(a film review by Mark R. Leeper)

CAPSULE: Yes, a spoonful of sugar helps the medicine go down. Sex mixes with politics in this story of a former international banker on the run from the law who has a brief and educational encounter with a liberal and liberated Nicaraguan refugee. The politics is probably more entertaining than the sex and neither is particularly new and exciting. Rating: low +1 (-4 to +4) or 5/10.

As Angela (Charli Solaris) tells Bill (Keller Wortham), Americans live in the future. They live for the later, while she lives for the now. (I am not sure an environmentalist would agree that Americans are too concerned about the future.) Americans take their money that they do not spend and invest it so that later they can get a better car and a bigger house. And later they will have more to invest. Angela and Bill end up nicknaming each other Mr. Later and Ms. Now. The irony is that Bill is on the run from the law because he did not think enough about what his later might be. Bill was at one time an international banker. He was one of the self-proclaimed "Masters of the Universe". This particular Master of the Universe overreached himself a bit when he embezzled funds from his company. He got caught and was sentenced to eight years in jail. As the film opens Bill is on the run from the law after having jumped bail. His former driver Luis suggests he can hide in the Latino neighborhood and brings him to a restaurant where Nicaraguan Angela happily takes him in.

Angela is in the United States illegally, having fled from oppression in her home country. She is someone who cannot do too much for others. Her time is spent helping other Latinos. She also enjoys sex a great deal without any hang-ups. After a short interval of Bill's discomfort they share both sexual and verbal intercourse. The verbal presents her left wing worldview. Most of the points made are familiar. The CIA has backed dictators and undermined popular leaders. Bill listens astounded as if he was completely ignorant that this was going on and challenges none of what he is being told. Angela is amazed herself to find out the international bankers who engage in arbitrage call themselves Masters of the Universe. Neither seems very well informed and neither is more than a thinly characterized type, in spite of Diaz's claim that both characters were inspired by people he knew. The "live for the moment" message is a familiar one going back at least to ZORBA THE GREEK.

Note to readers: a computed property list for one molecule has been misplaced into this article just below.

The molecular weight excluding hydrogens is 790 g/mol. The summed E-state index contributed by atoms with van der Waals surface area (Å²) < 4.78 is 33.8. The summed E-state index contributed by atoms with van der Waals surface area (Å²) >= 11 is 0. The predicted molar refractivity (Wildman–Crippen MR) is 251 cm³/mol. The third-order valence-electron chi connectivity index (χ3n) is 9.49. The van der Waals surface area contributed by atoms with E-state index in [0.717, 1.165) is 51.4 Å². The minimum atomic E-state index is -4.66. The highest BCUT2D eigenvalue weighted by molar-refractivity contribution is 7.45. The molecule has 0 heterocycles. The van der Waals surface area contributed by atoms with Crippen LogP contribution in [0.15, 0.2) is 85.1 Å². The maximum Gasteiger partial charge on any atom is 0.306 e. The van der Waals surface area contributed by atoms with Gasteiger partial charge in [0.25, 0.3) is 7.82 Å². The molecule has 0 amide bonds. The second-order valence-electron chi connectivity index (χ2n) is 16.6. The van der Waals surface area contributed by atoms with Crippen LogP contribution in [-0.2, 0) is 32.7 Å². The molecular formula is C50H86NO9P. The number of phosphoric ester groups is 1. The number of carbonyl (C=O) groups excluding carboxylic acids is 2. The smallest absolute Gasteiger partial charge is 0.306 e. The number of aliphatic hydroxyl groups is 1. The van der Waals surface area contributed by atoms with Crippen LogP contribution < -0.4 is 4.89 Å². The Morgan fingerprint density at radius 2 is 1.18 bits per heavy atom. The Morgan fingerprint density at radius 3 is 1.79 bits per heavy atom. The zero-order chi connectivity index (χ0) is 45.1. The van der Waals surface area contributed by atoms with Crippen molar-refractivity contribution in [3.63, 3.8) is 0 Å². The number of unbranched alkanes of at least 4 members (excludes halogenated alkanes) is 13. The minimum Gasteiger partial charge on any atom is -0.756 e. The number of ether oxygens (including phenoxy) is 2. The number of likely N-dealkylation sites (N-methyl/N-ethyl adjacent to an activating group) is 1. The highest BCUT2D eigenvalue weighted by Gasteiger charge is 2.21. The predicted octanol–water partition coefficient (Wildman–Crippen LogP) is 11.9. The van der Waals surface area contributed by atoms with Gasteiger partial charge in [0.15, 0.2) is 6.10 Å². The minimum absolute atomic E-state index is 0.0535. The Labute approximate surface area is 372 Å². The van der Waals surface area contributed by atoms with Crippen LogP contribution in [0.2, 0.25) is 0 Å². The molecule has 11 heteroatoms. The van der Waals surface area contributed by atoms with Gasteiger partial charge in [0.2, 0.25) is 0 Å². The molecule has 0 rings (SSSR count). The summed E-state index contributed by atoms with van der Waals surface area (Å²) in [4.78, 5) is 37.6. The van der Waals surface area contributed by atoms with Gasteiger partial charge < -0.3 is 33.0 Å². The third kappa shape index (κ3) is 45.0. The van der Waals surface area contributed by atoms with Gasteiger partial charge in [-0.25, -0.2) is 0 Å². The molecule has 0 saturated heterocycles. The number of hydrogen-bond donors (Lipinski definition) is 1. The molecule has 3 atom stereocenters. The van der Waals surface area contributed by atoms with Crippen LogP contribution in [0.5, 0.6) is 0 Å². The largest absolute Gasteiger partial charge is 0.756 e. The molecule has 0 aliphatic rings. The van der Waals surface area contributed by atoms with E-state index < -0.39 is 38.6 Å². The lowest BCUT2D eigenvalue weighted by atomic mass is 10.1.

The film gives a somewhat idealized view of working-class Latinos. They look out for each other. When one is in trouble everyone comes to help. Their spokesperson Angela is radiant. She gives selflessly of herself whenever she can. She seems too good to be true. She has come from a place where deep injustices have been done to her family, and now she just wants to help others. Philippe Diaz who writes and directs this film is taking few chances that the viewer is not going to like her. Bill, who in the beginning represents the opposing point of view, begins stiff and uptight. He learns that Angela's uninhibited way and her politics are right. This is all just a bit unsubtle.

Diaz also wrote and directed the feature documentary THE END OF POVERTY? He is no Bernardo Bertolucci, but their interests and approaches are similar. Both recognize that an audience can be attracted with the soft-core sexual themes in a film and will stay around for the political payload. Without the sexual content the story of Bill and Angela would have been pat with a little message salted on. I rate NOW & LATER a low +1 on the -4 to +4 scale or 5/10.

[NOW & LATER was released on Blu-Ray on November 29, 2011.]

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					Mark R. Leeper
					Copyright 2011 Mark R. Leeper